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During the summer of my junior year in high school, I became introduced to the notion that there might be a world vision that challenged the one I presently had, which was not one I had spent much time examining. It was certainly not hard wired in my brain or gut.
I had been raised in the Methodist church, but the Methodist church, or at least the one I attended, did not confront me with or insist that I advocate some encompassing illogical or mindless dogma, at least none that bowled me over with its fanaticism or absurdity. I had since childhood felt closeness to the world of the spirit, to God, and especially to Christ, who for me was an approachable spiritual presence with whom I could converse freely and from whom I felt comfort and companionship as I thought about his sane and simple advice and examples of right conduct. At night I would mull over his life in the New Testament and commune with his spirit.
After my puerile and needless rebellion against parents, society, and sanity around age fourteen, I made a conscious effort to reform my behavior. The stupidity of my conduct and those with whom I associated was laid bare before me in such a way that I never again needed to question the basic wisdom of not being a total idiot. Within a few years, I began to conduct myself accordingly, wearing decent clothes, following the rules, and studying.
At sixteen I was elected as president of the youth department at the church where we arranged to have discussions about such subjects as whether or not a Nazi might be forgiven if he sincerely believed that he was doing the right thing. We also got into more complex theological and doctrinal matters about the station of Christ—whether the Nicene Creed was to be taken literally or not. Was Christ indeed very God of very God—one and the same essence?
It was about this same time I discovered that my brother, then a pre-ministerial student at Vanderbilt who had been planning to attend Yale Divinity School, was studying the Baha’i Faith, a religion which, he informed me, asserts that everything Christ said is true and accurate, that Christ was indeed the Messiah, but that there was a more encompassing plan of God that included everything before Christ and everything since.
This “plan” he described as the Baha’i core belief in progressive revelation, the idea that all the world religions throughout human history are really one religion revealed in progressive and successive stages. I discovered that this religion also confirmed the beliefs I already held—that the essential reality of the human being is the human soul, a spiritual or metaphysical reality, and that the soul continues to exist perpetually after the body’s demise.
There was much more, and bit by bit, little by little, I extracted from him the various parts of this belief that I wished to know. He was careful not to explain more than I asked and, still in the process of investigating it for himself, he was likewise vigilant about not imposing these concepts on me. But the logical foundation of this belief system so attracted me that it quickly became my Ockham’s razor, my touchstone, my mizán or balance with which I weighed all other theories of God and religion and human history, which, according to Baha’i belief, organizes itself through the advent of the successive prophets of God:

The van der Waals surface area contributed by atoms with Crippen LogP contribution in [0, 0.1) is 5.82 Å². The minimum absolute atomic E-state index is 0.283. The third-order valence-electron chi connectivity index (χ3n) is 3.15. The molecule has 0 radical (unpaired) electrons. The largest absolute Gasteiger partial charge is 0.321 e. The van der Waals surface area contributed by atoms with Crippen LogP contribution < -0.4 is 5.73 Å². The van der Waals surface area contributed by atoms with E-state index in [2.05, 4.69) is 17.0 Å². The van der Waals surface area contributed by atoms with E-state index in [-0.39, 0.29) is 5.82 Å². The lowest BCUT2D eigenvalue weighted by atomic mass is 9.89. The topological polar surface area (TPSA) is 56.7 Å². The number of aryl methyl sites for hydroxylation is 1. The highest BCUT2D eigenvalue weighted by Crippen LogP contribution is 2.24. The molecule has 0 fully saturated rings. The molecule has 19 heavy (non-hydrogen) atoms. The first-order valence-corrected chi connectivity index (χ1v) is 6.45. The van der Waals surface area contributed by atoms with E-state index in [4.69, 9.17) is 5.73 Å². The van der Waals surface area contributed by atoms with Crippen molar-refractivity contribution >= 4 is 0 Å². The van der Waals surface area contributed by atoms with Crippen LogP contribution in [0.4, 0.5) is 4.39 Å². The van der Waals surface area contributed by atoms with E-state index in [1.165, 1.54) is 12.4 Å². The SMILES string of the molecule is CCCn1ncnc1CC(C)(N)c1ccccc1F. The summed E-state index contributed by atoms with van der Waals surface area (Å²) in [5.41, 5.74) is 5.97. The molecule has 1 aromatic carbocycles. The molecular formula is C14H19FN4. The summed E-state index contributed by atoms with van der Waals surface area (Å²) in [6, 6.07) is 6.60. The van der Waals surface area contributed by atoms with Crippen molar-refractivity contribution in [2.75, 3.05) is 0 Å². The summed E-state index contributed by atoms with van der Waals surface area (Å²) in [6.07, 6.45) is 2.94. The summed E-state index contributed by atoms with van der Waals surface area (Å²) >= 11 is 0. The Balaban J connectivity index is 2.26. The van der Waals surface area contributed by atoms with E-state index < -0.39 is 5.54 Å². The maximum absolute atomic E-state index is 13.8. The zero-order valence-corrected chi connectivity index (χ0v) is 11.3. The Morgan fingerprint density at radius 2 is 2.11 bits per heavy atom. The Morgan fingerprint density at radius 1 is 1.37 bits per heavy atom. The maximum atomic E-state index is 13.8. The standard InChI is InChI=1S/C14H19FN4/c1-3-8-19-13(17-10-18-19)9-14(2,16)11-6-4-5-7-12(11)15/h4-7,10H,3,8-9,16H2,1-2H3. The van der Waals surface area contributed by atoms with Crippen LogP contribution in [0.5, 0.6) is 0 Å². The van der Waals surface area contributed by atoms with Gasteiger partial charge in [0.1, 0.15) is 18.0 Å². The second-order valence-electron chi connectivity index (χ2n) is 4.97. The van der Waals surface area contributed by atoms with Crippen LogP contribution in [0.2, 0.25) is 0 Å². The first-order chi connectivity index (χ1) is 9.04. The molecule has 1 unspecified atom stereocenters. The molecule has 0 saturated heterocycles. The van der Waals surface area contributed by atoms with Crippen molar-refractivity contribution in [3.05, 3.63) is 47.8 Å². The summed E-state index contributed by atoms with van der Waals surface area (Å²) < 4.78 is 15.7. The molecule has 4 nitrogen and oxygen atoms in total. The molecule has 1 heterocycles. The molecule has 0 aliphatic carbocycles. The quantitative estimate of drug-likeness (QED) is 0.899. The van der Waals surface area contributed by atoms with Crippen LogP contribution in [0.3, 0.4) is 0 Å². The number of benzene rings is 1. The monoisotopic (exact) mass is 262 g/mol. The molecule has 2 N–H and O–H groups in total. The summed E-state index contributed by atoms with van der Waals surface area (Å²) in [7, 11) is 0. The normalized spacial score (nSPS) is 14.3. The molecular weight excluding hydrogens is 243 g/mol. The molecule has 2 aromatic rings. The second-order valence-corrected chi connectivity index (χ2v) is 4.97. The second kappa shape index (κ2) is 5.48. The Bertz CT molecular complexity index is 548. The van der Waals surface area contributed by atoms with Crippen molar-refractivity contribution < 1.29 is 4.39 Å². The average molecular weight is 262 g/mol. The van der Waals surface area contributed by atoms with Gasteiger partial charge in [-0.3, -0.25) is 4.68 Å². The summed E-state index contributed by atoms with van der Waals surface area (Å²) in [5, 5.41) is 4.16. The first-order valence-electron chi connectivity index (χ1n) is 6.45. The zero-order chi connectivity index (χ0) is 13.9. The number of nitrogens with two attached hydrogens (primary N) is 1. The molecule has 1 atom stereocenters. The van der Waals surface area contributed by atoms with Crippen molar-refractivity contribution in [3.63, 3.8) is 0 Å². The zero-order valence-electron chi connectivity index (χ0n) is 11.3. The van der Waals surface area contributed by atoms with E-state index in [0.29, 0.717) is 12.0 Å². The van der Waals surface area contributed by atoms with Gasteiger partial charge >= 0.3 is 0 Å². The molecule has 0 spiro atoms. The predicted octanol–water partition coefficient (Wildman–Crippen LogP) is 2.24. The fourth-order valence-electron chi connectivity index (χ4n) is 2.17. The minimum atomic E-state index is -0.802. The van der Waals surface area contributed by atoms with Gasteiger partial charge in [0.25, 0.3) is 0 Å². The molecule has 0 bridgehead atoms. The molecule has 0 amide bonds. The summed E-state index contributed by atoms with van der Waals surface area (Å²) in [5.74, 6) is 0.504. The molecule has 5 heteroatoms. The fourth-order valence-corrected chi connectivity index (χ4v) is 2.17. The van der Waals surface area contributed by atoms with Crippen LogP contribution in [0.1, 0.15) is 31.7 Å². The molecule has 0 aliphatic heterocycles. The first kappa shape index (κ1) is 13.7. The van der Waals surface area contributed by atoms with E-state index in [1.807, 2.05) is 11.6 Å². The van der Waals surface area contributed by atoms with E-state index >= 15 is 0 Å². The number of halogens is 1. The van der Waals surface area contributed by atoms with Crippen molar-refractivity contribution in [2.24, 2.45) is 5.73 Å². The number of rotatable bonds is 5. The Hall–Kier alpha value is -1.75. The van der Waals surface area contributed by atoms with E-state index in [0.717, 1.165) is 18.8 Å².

Among the bounties of God is revelation. Hence revelation is progressive and continuous. It never ceases. It is necessary that the reality of Divinity with all its perfections and attributes should become resplendent in the human world. The reality of Divinity is like an endless ocean. Revelation may be likened to the rain. Can you imagine the cessation of rain? Ever on the face of the earth somewhere rain is pouring down. Briefly, the world of existence is progressive. It is subject to development and growth…
This has been the case also with the religious teachings so long set forth in the temples and churches, because they were not based upon the fundamental principles of the religions of God. In other words, the foundation of the divine religions had become obscured and nonessentials of form and ceremony were adhered to — that is, the kernel of religion had apparently disappeared, and only the shell remained. Consequently, it was necessary that the fundamental basis of all religious teaching should be restored, that the Sun of Reality which had set should rise again, that the springtime which had refreshed the arena of life in ages gone by should appear anew, that the rain which had ceased should descend, that the breezes which had become stilled should blow once more. – Abdu’l-Baha, The Promulgation of Universal Peace, pp. 377-378.
This seed of an idea that had been planted in my brain begin gradually to germinate. At first I was barely aware of it, but over time it seemed to appear at every turn. Gradually, I became more seriously challenged by answers it offered to the questions I had long since given up trying to resolve, questions that my Methodist ministers would allude to as “mysteries” of Christ and Christian belief. They would portray these mysterious facets of belief as something to be cherished to be marveled at, but not to be understood logically, not to be resolved.
Whereas I considered mysteries to be puzzles asking to be solved. Indeed, I had already arrived at the inescapable conclusion that God was certainly more logical and intelligent than the professional clergy whose very income depended on perpetrating this veil of inscrutability about religious belief. For me, nothing transcended logic. For me, this capacity to discover how things work—whether my bicycle going up the hill or the gas engine on my model airplane—was among God’s most precious gifts to me.
Next: Jumping off the Train of Mainstream Thinking
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